consequences of the decisions being made. The quality of the decisions will depend on the quality and credibility of the
information, number of options and the model used.
Mallach (1994) referenced the conclusion of Dean (1991) that decision-makers decide along three dimensions; rationally
by collecting and analysing information objectively and make a final choice, politically by making decisions as a group with
organisations goal and power, and flexibility by making decisions that break the mould of tradition and structure. Normally,
humans are not entirely rational.

www.scirj.org
2015, Scientific Research Journal

Scientific Research Journal (SCIRJ), Volume III, Issue VI, June 2015
ISSN 2201-2796

24

Different types of psychological personality exist, influencing the decision makers approach to decisions and their
preferred support when deciding (Mallach, 1994). Another important factor that determines the types of preferred support is
whether decisions are to be made by an individual or a group. Psychological types also affect how well people work together in
teams.
Architecture of Decision Supporting System (DSS) for Retirement of Staffs
Decision Supporting System (DSS) for retirement is structured like any other Decision Support System. According to
different authors, DSS has various components; Sprague and Carlson (1996) identified three fundamental components of DSS: the
Database Management System (DBMS), the Model-Base Management System (MBMS), and the Dialog Generation and
management system (DGMS). On the other hand, Marakas (1999) proposes a generalised architecture made of five distinct parts:
the data management system, the model management system, the knowledge engine, the user interface, and the user(s).
According to Power (2002), academics and practitioners have discussed building DSS in terms of four major
components: the user interface, the database, the model and analytical tools, and the DSS architecture and network. However,
Haettenschwiler (1999) identifies five components of DSS: users with different roles or functions in the decision making process,
a specific and definable decision context, a target system describing the majority of the preferences, a knowledge base and a
working environment for the preparation, analysis, and documentation of decision alternatives.

Fig. 1: Functional components of DSS


Source: Haettenschwiler (1999).

The DSS components play distinct functions. The Database Component serves as a data bank for the provision of
relevant information to the DSS. The Model base component, usually represented by equations, transforms data from the database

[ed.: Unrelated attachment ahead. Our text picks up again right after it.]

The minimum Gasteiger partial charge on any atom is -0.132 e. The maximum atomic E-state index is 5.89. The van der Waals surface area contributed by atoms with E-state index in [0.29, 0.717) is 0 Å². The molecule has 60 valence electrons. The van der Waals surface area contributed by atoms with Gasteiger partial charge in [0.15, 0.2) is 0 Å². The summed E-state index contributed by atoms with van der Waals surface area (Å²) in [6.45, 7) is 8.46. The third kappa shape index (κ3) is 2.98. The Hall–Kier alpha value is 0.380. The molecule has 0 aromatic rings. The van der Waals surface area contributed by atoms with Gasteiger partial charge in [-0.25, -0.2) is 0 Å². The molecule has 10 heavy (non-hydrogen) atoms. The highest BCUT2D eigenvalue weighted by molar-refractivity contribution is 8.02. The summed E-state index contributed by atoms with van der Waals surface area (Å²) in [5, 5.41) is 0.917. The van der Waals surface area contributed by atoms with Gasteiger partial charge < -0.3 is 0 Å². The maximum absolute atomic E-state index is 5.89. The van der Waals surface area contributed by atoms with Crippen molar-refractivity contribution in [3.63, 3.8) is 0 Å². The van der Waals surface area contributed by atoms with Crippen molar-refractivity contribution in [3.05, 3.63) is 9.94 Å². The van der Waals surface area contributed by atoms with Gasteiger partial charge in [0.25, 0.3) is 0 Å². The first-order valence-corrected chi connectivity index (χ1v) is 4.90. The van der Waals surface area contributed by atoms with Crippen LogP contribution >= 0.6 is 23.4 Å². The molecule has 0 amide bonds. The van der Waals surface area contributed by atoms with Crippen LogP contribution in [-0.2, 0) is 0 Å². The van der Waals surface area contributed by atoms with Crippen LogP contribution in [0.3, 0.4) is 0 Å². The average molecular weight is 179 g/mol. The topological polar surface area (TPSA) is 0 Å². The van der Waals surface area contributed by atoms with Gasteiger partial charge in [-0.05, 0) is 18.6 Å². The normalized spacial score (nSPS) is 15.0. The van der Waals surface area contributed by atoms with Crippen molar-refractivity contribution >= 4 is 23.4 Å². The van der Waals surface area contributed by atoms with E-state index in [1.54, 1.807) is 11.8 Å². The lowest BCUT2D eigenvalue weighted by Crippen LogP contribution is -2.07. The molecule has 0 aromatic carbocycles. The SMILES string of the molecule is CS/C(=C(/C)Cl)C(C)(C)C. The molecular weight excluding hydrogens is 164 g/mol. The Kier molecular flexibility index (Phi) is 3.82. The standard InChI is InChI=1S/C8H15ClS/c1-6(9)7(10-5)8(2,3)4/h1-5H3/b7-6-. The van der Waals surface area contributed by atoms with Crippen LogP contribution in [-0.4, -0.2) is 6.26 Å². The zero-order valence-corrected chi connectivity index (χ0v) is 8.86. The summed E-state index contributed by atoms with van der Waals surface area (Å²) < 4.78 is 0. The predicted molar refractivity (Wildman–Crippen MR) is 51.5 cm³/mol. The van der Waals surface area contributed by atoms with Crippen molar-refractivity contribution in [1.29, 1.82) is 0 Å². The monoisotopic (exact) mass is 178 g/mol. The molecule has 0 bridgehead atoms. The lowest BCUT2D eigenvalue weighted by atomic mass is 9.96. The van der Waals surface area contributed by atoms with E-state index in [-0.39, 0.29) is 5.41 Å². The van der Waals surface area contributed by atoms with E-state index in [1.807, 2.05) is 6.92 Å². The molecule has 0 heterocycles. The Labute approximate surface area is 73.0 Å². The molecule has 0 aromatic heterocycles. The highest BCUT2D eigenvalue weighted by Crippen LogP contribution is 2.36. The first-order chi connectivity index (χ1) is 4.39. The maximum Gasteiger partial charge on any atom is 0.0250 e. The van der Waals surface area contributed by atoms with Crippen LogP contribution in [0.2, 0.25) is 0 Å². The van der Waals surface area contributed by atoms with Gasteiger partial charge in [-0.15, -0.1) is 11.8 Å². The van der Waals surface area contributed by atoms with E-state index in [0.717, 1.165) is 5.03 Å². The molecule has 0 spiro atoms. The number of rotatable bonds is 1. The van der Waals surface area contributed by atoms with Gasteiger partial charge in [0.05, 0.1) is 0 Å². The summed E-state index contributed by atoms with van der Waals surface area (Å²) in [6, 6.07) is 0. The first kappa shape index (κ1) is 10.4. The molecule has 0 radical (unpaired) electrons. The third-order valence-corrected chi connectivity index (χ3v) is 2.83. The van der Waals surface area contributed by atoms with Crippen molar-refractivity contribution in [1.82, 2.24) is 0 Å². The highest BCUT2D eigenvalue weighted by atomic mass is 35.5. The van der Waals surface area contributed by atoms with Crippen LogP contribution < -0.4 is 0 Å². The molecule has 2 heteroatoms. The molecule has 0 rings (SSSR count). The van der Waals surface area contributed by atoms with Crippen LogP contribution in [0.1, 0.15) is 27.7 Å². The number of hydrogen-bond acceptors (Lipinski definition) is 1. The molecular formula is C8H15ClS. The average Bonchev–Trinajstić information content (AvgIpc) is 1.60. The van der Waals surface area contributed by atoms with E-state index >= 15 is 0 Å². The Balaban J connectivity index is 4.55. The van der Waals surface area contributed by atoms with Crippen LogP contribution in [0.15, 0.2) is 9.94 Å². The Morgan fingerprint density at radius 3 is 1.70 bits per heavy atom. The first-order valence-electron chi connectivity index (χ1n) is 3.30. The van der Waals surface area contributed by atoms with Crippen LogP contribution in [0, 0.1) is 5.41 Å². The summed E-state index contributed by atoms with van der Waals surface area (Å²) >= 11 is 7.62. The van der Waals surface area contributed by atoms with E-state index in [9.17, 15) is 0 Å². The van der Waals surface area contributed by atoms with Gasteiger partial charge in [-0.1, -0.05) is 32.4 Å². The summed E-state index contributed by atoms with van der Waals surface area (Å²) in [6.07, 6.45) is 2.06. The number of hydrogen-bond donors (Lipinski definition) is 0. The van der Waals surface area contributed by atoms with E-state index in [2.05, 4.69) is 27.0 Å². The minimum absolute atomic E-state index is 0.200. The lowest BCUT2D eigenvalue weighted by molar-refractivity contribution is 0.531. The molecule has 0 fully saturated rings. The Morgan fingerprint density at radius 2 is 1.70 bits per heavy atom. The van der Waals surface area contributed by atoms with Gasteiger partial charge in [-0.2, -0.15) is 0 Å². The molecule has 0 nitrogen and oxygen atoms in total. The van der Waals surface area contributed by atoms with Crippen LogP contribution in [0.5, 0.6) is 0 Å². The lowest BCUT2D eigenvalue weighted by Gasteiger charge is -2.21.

component into information which is useful in decision making. The User Interface helps the DSS to communicate with the
decision maker. The DSS architecture and networking design component refers to how the hardware is organised, how software
and data are distributed in the system, and how components of the system are integrated and connected. The User is the final
component of a generic DSS that influences the way a final decision is reached. Twinamasiko Denis (2008).
Decision support system technology levels

www.scirj.org
2015, Scientific Research Journal

Scientific Research Journal (SCIRJ), Volume III, Issue VI, June 2015
ISSN 2201-2796

25

Sprague and Carlson (1982) identified three levels of DSS technology: Specific Decision Support System (SDSS), DSS
generators and DSS tools. DSS tools are used to construct DSS generators, which in turn are used to construct SDSS. These are
discussed below:
Specific decision support system
SDSS is an application that allows a specific decision- maker or group of them to deal with specific set of related
problems. However a specific DSS may be built directly from DSS tools. The construction of a DSS using an iterative design
process seems to be the most appropriate because of the need for flexibility and the short development cycle needed by decisions
and decision makers, (Sprague and Carlson, 1982).
An iterative design compresses the traditional levels of the system life cycle to generate repeated versions of the SDSS
which in the end results to an adaptive DSS capability. A specific DSS may only support operational decision making or it may
support more strategic and long run decision making and problem solving
Decision Support System Generator
A DSS generator is an integrated package of software that provides a set of capabilities to build a SDSS quickly, in
expensively and easily (Turban, 1995). A DSS generator is an integrated easy-to-use package with diverse capabilities ranging
from modelling, report generation, graphical presentation to performing risk analysis.
The ideal DSS generator may be a special-purpose language, which is used to build a DSS application easily. Sprague
and Carlson (1982) argue that DSS generators promise to create a platform from which SDSS can constantly be developed
without much consumption of time and effort.
Decision Support System Tools